How Does The Consumer Financial Protection Bureau Protect Your Mortgage?
The Consumer Financial Protection Bureau (CFPB) was established in 2011 to protect consumers from unfair, deceptive, and abusive practices in the financial sector. One area of focus for the CFPB is on mortgage lenders and servicers. The CFPB sets standards for responsible lending and helps borrowers understand their rights when it comes to taking out a mortgage loan or dealing with a servicer.
The CFPB has established rules that must be followed by mortgage lenders, servicers, and brokers for new mortgages as well as refinancing existing ones. These include:
- Truth-in-Lending Act (TILA): This law, enacted in 1968, requires lenders to provide clear disclosures about loan terms and costs so consumers can easily compare different loan offers.
- Real Estate Settlement Procedures Act (RESPA): This law protects consumer rights during the closing process, including requiring lenders to provide an estimated settlement statement and an itemized list of all fees associated with the mortgage.
- Servicemembers Civil Relief Act (SCRA): This law provides special protections for members of the military who are on active duty or have recently been discharged.
The CFPB also monitors consumer complaints about mortgages and has authority to investigate lenders and servicers if there is evidence of wrongdoing. If violations are found, the CFPB can take action to stop unfair practices and require financial institutions to pay back affected consumers.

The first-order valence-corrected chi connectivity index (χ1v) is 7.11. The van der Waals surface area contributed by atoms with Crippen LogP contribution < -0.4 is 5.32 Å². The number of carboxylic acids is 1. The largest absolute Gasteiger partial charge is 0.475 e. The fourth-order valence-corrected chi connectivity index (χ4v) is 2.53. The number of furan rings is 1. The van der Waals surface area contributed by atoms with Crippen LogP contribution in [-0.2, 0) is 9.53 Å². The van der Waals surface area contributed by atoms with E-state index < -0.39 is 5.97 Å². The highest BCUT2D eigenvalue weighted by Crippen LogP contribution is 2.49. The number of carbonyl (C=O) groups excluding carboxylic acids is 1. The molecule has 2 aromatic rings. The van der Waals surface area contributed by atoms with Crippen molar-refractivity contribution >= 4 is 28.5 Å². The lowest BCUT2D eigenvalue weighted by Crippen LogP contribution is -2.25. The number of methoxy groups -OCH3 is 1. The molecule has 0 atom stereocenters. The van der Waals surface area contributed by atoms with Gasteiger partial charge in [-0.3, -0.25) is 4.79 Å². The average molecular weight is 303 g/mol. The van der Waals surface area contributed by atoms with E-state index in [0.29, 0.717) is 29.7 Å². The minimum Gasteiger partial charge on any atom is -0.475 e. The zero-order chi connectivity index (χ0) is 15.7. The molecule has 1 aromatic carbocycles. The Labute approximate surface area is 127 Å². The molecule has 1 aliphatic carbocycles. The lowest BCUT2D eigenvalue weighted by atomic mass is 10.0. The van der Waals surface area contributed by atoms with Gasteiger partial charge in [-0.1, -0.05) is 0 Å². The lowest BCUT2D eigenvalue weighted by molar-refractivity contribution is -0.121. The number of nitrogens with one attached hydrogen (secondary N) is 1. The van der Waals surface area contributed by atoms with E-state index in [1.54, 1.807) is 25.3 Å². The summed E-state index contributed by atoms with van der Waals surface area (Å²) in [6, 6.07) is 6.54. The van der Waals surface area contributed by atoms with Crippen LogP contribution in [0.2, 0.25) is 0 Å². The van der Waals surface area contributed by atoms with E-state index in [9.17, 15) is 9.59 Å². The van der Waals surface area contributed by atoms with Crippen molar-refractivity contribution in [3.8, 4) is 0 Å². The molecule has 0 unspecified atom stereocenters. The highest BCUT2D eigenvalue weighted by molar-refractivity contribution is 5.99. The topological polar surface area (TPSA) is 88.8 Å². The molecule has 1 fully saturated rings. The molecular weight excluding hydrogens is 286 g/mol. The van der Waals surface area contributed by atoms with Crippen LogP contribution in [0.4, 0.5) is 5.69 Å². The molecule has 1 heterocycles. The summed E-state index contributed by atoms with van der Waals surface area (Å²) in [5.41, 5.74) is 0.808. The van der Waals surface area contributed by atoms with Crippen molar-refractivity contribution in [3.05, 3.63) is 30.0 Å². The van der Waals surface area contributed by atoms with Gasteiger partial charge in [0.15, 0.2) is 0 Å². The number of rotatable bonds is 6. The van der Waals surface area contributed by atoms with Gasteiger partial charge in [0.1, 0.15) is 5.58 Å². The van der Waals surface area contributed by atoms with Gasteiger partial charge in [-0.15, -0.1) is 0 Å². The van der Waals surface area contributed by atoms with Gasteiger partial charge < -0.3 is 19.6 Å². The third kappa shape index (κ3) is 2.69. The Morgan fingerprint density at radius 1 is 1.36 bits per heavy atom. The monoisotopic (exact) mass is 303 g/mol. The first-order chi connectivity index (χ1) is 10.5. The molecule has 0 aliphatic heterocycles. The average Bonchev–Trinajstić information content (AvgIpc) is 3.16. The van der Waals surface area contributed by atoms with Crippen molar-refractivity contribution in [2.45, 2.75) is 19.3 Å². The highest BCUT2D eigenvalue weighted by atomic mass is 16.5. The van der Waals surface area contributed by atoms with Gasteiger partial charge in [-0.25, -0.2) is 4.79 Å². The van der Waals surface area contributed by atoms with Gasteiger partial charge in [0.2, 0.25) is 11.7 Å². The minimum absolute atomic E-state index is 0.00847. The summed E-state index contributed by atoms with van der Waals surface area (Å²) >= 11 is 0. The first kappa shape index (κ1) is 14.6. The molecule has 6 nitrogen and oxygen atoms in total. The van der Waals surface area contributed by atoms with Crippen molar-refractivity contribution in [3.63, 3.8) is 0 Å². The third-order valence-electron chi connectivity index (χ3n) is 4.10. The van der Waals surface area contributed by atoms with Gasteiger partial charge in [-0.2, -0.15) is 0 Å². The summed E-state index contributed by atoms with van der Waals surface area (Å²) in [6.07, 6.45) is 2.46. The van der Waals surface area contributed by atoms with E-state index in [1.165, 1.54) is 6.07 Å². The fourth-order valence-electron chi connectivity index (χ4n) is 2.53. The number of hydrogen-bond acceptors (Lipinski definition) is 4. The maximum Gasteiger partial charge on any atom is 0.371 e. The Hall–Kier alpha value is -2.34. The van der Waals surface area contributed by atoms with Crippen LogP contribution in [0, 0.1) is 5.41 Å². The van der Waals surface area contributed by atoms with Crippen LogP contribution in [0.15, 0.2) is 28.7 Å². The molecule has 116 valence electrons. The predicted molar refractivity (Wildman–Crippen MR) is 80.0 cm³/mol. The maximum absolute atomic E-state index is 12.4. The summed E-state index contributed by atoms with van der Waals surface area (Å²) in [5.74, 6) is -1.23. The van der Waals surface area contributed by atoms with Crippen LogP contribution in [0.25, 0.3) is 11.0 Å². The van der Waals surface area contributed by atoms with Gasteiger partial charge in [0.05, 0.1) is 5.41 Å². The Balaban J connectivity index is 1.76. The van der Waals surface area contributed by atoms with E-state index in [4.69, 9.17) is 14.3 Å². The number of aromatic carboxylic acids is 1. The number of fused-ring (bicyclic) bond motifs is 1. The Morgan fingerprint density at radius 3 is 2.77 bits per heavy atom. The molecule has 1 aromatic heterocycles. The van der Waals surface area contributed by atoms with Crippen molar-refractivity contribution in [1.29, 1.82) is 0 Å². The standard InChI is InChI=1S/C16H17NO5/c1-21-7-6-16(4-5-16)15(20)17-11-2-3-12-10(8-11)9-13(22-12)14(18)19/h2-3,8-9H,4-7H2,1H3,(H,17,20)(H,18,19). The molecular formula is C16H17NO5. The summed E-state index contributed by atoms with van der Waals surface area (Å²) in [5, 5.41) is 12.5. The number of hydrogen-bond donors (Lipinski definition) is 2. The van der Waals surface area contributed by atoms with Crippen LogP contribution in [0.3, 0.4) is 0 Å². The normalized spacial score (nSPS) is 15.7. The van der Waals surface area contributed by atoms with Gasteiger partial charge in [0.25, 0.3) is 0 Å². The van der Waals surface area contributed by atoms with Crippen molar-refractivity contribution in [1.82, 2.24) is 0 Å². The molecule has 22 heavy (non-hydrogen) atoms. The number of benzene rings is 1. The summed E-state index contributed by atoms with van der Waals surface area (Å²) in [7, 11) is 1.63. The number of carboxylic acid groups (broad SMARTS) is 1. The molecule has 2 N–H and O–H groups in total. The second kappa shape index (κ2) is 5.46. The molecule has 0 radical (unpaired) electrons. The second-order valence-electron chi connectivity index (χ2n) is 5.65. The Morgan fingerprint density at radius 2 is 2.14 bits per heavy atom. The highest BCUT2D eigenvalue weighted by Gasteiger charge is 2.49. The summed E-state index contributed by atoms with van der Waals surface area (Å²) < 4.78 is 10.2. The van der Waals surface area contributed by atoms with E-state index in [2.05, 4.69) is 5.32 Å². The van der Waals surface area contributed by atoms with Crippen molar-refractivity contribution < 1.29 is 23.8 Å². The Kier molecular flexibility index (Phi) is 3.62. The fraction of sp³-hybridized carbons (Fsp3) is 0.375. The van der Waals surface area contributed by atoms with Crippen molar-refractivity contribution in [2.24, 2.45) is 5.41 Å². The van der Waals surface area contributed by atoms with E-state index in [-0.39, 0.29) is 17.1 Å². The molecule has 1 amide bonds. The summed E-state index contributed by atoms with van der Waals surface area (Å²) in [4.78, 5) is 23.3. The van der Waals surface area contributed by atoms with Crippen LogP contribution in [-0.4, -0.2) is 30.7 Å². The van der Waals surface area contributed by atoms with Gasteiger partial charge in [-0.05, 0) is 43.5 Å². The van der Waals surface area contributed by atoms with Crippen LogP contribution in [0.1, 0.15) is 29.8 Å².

More About How TILA and RESPA Work
How TILA Works
The Truth in Lending Act (TILA) is a federal law established in 1968 to assist customers to protect themselves while dealing with lenders and creditors. The Federal Reserve Board adopted the TILA via a set of regulations.
Some of the most critical components of the TILA relate to the information that must be revealed to a borrower prior to credit extension, such as the annual percentage rate (APR), loan length, and total borrower expenses. This information must be prominently shown on documents supplied to the borrower prior to signing, as well as, in certain situations, on the borrower’s monthly billing statements.
The guidelines are intended to make it simpler for customers to compare when borrowing money for short-term loans or mortgages, or taking out a credit card, and to protect them against deceptive or unfair lending practices. Some states have their own variants of TILA, but the primary characteristic remains the correct disclosure of crucial information in credit transactions to protect both the consumer and the lender. When prospective borrowers seek an application for an adjustable-rate mortgage (ARM), for example, they must be given information on how their loan payments may increase in the future under various interest-rate scenarios.
How RESPA Works